Judge urges ‘humanitarian’ view of boy born in Ireland to Serbian parents

Supreme Court judge says 10-year-old child ‘knows no other country’ than Ireland

Mr Justice Clarke found the High Court erred in quashing as not sustainable the tribunal’s rejection of the claims of educational discrimination.

Mr Justice Clarke found the High Court erred in quashing as not sustainable the tribunal’s rejection of the claims of educational discrimination.

 

The immigration authorities should have “high regard” for humanitarian concerns when deciding the future of a 10-year-old boy born here to Serbian parents – after he lost a legal challenge to a refusal of refugee status, the Supreme Court has said.

The boy “knows no other country”, something that can hardly be said to be his fault, following eight years of going through the asylum process and legal challenges, Mr Justice Frank Clarke said on behalf of the five-judge court.

He was giving its unanimous judgment allowing an appeal by the Minister for Justice and the Refugee Appeals Tribunal (RAT) against a High Court decision quashing the refusal of refugee status to the boy.

Mr Justice Clarke said the appeal was on an important point of law centring on whether an alleged failure to give the boy refugee status meant he would be denied his right to a basic education.

The boy’s parents are members of the Ashkali, a Roma ethnic group.

It was argued that, because he is Ashkali, the risk of him not getting a basic education if returned to Serbia would amount to persecution under the 1996 Refugee Act.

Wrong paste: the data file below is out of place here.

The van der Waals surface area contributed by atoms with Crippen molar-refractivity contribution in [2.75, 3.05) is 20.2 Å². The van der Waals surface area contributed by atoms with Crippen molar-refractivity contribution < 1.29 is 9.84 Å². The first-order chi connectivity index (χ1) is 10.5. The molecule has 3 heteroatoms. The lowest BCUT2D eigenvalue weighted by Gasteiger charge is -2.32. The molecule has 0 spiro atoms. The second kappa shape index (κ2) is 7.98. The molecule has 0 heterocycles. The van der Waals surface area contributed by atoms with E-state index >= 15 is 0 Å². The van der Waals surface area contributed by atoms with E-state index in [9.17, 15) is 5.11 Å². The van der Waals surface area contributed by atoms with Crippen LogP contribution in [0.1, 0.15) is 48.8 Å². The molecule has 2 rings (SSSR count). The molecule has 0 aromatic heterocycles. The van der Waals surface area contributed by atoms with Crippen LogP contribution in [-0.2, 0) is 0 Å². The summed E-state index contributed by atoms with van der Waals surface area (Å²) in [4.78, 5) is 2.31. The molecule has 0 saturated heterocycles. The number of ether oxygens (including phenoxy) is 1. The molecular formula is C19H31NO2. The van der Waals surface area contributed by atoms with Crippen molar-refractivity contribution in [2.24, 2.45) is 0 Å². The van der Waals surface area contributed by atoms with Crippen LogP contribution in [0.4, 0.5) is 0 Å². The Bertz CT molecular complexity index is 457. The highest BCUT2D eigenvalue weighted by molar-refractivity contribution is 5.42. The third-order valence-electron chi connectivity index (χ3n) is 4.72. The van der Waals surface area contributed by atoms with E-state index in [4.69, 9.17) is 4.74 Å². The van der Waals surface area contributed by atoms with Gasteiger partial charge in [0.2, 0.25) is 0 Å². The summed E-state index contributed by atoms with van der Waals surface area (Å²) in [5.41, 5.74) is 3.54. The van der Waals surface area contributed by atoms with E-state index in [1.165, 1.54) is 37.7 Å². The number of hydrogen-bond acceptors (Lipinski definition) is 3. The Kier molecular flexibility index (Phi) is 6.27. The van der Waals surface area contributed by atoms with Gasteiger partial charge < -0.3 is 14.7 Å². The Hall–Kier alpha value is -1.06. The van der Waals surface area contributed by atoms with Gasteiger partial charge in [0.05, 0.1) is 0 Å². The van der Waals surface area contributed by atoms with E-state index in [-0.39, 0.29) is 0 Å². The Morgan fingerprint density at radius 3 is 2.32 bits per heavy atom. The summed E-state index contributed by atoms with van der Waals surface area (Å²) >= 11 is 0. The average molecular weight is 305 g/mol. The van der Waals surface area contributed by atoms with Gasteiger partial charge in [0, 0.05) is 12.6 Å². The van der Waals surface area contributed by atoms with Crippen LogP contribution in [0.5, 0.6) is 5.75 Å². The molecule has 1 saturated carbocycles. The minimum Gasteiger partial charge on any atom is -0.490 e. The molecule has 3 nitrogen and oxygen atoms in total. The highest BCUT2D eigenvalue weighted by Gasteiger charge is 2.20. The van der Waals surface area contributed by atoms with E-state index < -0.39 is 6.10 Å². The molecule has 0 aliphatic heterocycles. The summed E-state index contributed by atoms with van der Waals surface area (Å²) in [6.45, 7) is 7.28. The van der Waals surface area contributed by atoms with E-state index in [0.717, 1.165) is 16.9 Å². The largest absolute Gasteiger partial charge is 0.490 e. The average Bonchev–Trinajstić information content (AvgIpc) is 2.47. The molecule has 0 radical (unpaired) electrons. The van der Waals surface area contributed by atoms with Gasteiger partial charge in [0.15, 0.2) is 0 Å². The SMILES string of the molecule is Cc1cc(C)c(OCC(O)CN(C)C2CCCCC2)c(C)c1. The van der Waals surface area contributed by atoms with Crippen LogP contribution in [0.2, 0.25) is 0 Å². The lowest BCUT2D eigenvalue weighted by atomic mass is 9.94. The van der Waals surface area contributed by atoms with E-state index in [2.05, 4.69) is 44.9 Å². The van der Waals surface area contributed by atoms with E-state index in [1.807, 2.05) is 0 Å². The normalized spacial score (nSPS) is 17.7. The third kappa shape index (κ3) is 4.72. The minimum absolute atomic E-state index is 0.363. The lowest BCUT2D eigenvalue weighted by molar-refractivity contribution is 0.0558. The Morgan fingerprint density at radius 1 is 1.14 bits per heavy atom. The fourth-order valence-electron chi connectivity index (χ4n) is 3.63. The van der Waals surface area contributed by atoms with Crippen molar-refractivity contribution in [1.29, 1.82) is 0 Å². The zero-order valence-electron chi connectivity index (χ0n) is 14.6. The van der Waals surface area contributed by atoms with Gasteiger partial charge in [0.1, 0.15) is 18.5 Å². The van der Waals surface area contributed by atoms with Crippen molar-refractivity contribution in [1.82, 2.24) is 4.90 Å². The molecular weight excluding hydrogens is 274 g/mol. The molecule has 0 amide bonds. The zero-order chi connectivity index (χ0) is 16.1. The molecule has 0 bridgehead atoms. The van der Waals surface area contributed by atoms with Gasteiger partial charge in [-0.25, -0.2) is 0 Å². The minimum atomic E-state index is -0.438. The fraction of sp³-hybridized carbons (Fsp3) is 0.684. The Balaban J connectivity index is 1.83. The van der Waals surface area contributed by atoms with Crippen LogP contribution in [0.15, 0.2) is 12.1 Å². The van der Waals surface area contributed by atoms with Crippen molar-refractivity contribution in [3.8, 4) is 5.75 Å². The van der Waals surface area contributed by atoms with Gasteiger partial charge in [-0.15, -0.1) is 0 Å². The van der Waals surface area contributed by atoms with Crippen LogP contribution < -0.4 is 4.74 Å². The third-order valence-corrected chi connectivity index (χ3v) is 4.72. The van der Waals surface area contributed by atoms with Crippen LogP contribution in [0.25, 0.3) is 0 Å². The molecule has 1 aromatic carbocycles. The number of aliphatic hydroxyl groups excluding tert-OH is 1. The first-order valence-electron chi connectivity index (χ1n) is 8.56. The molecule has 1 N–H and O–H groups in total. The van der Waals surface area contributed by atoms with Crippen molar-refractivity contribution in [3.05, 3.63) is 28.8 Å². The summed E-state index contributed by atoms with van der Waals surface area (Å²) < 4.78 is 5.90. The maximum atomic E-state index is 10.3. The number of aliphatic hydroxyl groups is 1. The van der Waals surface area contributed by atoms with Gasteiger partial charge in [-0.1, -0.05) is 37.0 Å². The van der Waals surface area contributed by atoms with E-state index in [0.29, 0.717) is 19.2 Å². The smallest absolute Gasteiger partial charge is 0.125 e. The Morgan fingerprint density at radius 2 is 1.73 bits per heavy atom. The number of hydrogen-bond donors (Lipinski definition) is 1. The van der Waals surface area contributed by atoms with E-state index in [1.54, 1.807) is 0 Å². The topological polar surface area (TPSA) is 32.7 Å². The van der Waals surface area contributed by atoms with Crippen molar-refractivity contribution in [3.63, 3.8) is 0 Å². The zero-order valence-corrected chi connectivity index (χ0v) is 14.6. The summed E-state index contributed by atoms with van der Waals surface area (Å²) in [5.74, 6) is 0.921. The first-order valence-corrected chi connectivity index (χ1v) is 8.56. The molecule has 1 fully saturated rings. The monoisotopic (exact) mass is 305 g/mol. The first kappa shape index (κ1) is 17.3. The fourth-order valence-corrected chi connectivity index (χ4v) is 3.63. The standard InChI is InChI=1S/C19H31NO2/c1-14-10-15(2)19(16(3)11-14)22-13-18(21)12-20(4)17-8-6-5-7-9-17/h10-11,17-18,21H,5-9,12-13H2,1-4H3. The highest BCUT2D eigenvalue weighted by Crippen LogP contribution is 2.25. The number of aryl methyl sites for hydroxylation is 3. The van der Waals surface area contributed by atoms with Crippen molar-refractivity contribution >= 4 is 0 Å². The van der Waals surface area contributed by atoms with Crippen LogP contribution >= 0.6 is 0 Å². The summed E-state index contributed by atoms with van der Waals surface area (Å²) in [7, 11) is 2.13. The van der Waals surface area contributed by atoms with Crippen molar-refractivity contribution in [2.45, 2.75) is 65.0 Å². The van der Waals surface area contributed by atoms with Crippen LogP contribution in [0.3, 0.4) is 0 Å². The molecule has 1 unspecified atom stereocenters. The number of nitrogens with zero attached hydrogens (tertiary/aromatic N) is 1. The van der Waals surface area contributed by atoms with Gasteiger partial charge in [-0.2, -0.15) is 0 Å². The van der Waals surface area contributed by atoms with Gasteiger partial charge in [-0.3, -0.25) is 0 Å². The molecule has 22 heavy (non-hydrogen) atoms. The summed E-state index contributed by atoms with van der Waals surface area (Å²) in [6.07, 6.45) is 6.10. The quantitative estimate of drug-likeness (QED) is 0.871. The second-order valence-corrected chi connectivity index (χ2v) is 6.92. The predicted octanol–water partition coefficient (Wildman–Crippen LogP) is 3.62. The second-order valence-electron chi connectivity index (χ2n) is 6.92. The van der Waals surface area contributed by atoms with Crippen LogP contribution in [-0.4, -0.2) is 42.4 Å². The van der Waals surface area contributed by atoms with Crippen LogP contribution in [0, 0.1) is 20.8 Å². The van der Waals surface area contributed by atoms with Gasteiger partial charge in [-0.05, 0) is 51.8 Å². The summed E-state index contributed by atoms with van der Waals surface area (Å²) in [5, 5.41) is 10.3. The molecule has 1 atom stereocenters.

Psychiatric problems

It was also claimed his problems would be significantly exacerbated by psychiatric difficulties from which his mother was said to be suffering and the probable lack of treatment for her under the conditions in Serbia.

In refusing refugee status, the tribunal did not accept there would be an absolute denial of education and considered this involved an “element of speculation”, Mr Justice Clarke said.

In November 2011, Mr Justice Gerard Hogan, then a High Court judge and now a member of the Court of Appeal, found the available information about Serbia “painted a picture of pervasive discrimination against Roma children (including Ashkali) with regard to access to even basic education”.

Mr Justice Clarke found the High Court erred in quashing as not sustainable the tribunal’s rejection of the claims of educational discrimination.

The Supreme Court was required only to consider whether the tribunal decision was made within the range open to it on the materials before it, the judge said.

The decision was within that range, he held.

Speeded up

Because this boy has spent his whole life in Ireland, this leads to “very real humanitarian considerations which, speaking for myself, I would very much hope that the relevant authorities take into account”, the judge stressed.

In a separate concurring judgment, Mr Justice Peter Charleton said it would be hard to conceive the child has not integrated into the fabric of our society. “Could he not say: ‘Rugadh agus tógadh in Éireann mé?’”, the judge said.

While the implications of that fact were for the Minister to consider, the comments of Mr Justice Clarke are “amply justified”, Mr Justice Charleton said.

It may be possible to hope, with new streamlined asylum procedures coming from new legislation, the entire court process relating to it will be speeded up and simplified, he added.